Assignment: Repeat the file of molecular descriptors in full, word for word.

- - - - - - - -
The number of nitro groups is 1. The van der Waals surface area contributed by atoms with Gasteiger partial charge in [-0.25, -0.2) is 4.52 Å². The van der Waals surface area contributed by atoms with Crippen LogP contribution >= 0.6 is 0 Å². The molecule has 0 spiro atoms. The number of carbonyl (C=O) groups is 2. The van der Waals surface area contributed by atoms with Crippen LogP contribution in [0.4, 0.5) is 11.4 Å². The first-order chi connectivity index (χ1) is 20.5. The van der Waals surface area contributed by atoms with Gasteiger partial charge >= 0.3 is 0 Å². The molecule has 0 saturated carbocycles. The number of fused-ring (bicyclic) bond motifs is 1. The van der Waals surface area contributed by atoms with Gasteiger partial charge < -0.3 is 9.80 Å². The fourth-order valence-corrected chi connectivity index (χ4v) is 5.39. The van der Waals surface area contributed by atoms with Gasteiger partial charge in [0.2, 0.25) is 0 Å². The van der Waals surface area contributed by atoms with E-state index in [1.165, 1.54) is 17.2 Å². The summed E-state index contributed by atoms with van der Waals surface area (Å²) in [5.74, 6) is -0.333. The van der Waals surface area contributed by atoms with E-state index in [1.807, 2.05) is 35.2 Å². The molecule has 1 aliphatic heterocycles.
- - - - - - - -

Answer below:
The number of nitro groups is 1. The van der Waals surface area contributed by atoms with Gasteiger partial charge in [-0.25, -0.2) is 4.52 Å². The van der Waals surface area contributed by atoms with Crippen LogP contribution >= 0.6 is 0 Å². The molecule has 0 spiro atoms. The number of carbonyl (C=O) groups is 2. The van der Waals surface area contributed by atoms with Crippen LogP contribution in [0.4, 0.5) is 11.4 Å². The first-order chi connectivity index (χ1) is 20.5. The van der Waals surface area contributed by atoms with Gasteiger partial charge >= 0.3 is 0 Å². The molecule has 0 saturated carbocycles. The number of fused-ring (bicyclic) bond motifs is 1. The van der Waals surface area contributed by atoms with Gasteiger partial charge < -0.3 is 9.80 Å². The fourth-order valence-corrected chi connectivity index (χ4v) is 5.39. The van der Waals surface area contributed by atoms with Gasteiger partial charge in [0.2, 0.25) is 0 Å². The van der Waals surface area contributed by atoms with E-state index in [1.165, 1.54) is 17.2 Å². The summed E-state index contributed by atoms with van der Waals surface area (Å²) in [5.74, 6) is -0.333. The van der Waals surface area contributed by atoms with E-state index in [1.807, 2.05) is 35.2 Å². The molecule has 1 aliphatic heterocycles.